Do you remember the brief and ill-fated animated TV show, God, the Devil, and Bob? It blinked by pretty fast a few years ago, but I managed to catch a few episodes before this quirky show got yanked. It was too spiritual for non-religious people and too edgy for most Christians. But it gave me one of my favorite moments of God-oriented network television ever.
Here’s the setup: Bob is an ordinary family guy living in Detroit, Mich. He’s chosen to be a contemporary Job in the battle between a fatherly old God and a tail-swishing Satan. Bob has problems like any other person, as well as major issues with both of the players in this power struggle. In one episode, Bob is wrestling with some tough issues at home with his own kids and wife, and while stopped at a railroad crossing, he turns to God in frustration.
“God,” he says, “I just need to know. If you’re so good, what is the point of pain and suffering? Why do good things happen to bad people? I mean, what’s the secret?”
“I’d be glad to tell you, Bob,” says God, smiling and gentle. He leans over and starts to talk, gesturing energetically. But at this moment a train comes hurtling down the tracks and its noise blocks out the entire explanation. The light of the train silhouettes God and Bob as they nod and talk, and the noise fades just in time for us to see Bob grin and say, without a trace of irony, “Wow! That makes sense! Thanks so much for explaining that to me, God! I think I understand now!”
If only it were so simple to get an answer like this from God. Why would a loving God allow pain and suffering? That question must have been one of the very first asked in the new green world—not long after Adam and Eve left their walled garden and certainly before one of their boys killed the other.
There’s enough aching loneliness in every heart—no matter what your marital/dating status, financial success or job satisfaction—to ask that question. At some point, every honest person is going to run into the question of why their heart hurts so much—let alone all those other catastrophe-stricken people out there somewhere—and why God, if He loves them, doesn’t make it all better.
I have struggled with depression, often unnamed and unrecognized, ever since I hit adolescence. I just made it worse by telling myself I shouldn’t be feeling this way. I have a wonderful family, I’m young and healthy, and I have everything I need to be content. Why be sad? My resentment and self-absorption eventually became an issue between me and the God I was brought up to trust. I saw, too, deep physical and emotional wounds in other friends’ lives. And at some point, I gave up asking God why. I mean, thousands of years of philosophers and theologians haven’t been able to completely explain away the problem of pain—how could I?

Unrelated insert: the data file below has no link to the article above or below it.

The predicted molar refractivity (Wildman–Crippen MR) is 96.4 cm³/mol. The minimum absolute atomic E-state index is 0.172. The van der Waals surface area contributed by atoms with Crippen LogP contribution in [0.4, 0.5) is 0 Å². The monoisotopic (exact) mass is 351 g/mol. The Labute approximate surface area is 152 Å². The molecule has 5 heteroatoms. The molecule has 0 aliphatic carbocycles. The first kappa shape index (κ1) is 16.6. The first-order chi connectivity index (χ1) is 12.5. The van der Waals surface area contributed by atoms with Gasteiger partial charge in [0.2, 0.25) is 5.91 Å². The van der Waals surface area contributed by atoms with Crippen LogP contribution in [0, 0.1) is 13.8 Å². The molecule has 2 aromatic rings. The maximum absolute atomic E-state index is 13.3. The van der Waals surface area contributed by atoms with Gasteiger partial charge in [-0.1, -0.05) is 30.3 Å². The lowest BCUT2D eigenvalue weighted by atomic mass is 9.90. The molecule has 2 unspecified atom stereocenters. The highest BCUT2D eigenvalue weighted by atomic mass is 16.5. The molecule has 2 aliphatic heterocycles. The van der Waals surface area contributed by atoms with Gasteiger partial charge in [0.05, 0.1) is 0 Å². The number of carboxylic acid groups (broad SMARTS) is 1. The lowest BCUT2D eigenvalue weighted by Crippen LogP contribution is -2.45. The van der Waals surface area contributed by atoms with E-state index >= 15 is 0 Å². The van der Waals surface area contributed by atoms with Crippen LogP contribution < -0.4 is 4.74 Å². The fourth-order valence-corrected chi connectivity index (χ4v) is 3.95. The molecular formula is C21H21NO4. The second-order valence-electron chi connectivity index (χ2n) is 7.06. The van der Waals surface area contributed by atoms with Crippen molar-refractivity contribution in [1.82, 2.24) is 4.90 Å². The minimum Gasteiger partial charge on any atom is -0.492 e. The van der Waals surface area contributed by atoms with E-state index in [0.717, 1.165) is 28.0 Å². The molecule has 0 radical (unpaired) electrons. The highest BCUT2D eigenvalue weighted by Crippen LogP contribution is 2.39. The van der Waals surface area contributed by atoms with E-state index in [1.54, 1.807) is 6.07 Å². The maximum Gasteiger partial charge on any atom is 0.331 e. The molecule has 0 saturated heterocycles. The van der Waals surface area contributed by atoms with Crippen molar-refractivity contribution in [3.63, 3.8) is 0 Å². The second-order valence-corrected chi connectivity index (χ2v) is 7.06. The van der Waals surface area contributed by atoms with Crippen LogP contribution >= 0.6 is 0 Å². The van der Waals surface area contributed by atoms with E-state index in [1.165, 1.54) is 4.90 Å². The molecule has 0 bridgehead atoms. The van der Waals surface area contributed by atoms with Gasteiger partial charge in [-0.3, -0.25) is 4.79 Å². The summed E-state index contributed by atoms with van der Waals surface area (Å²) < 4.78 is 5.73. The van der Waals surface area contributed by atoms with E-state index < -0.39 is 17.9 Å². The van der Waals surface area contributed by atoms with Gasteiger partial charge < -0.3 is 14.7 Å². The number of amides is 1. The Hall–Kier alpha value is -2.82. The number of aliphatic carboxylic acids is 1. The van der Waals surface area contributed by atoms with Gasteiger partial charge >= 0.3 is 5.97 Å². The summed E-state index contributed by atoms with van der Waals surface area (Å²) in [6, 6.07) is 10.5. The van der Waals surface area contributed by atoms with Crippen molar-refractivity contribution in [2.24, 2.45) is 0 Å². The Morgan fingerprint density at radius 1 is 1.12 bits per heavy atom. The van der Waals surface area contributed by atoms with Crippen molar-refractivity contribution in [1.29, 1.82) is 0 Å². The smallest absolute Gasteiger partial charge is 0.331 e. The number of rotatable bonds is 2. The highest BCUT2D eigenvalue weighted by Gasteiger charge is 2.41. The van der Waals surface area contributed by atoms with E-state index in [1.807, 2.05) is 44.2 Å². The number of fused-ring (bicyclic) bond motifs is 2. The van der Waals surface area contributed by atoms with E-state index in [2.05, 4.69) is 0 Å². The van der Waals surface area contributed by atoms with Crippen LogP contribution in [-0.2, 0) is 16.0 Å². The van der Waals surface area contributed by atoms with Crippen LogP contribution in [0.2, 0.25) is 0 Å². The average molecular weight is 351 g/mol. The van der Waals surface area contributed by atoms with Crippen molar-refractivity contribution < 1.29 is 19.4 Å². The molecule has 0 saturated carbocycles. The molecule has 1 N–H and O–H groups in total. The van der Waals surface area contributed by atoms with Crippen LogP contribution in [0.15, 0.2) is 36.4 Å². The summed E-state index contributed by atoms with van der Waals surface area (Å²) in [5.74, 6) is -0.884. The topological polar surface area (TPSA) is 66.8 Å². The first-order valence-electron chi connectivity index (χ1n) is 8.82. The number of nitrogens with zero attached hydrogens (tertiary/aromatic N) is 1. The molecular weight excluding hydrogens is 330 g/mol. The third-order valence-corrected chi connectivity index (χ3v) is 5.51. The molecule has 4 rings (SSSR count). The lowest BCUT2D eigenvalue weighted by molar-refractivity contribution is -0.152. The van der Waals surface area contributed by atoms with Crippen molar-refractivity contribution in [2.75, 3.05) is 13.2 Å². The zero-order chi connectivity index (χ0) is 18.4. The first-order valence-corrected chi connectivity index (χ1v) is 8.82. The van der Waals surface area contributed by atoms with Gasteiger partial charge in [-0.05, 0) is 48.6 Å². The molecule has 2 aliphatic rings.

And all those pseudo-spiritual answers don’t sit right with me either. We’ve all heard them: Pain is God’s way of strengthening our character. Suffering makes us look forward to a better life in heaven. Pain is a result of sin. Trials help us get closer to God. All of these probably have an element of truth, but they still feel pretty one-dimensional. Besides, if God is all loving and all-powerful, couldn’t He find a kinder and gentler way to accomplish these goals? And none of this fits every situation or makes me feel any better when I’m in pain. Words are weak in the face of pain, especially pain that is unnecessary and unexpected. Words have no power over pain that seems to come from the whims of a capricious and unknowable God.
And that, I think, is the danger of looking for an answer to this question at all. Human language and experience are just too limited for God to give us a complete explanation of pain and suffering—even if He could be compelled to do so. Bob got a distinctly different response to his questions than Job did; I think there are (of course) major differences between Bob’s cartoon God and the living, breathing God of the Bible.
When Job was asking God his own questions about suffering, and his friends were giving him all those suitably spiritual rationalizations, God roared back out of a whirlwind: “Where were you when I laid the foundations of the earth? Tell me, if you know so much. … Are you as strong as God, and can you thunder with a voice like his?” [Job 38:4, 40:9] Job had his questions flung back in his face, along with the glory of God like a crackling firestorm. The God of the Bible is not compelled to answer questions. He loves us, yes, but with a white hot intensity, with the hot breath of a lion. Like Aslan of Narnia, He is not a tame lion. His love may be the most dangerous thing about Him, because He swears to love us literally to the death of ourselves.
The only full answer to this question we’ll get in this world is sitting right beside us. God tends to come alongside me and absorb my angry questions in silence, then quietly send fingers of peace down into my heart, like roots after rain. Not answers. The entire thrust, it seems, of God’s present interaction with us is not toward convincing us through His words until we have no choice but to accept Him. That would not be a free choice. No, instead it is to present Himself to us at our side, in the midst of our pain, as friend, holy God, sacrificial Savior—warrior and tender spirit, until we take Him not for His answers—because they are too much for us—but for His comfort, which is always just enough.
Be like Bob, and Job and pester God with your questions and your pain. He loves to give Himself away.
People who have asked these questions first, and found better ways of answering:
The Magnificent Defeat, Frederick Buechner
Telling the Truth: The Gospel as Tragedy, Comedy, and Fairy Tale, Frederick Buechner
Holy the Firm, Annie Dillard
The Problem of Pain, C.S. Lewis
Til We Have Faces, C.S. Lewis
Where’s God When It Hurts?, Philip Yancey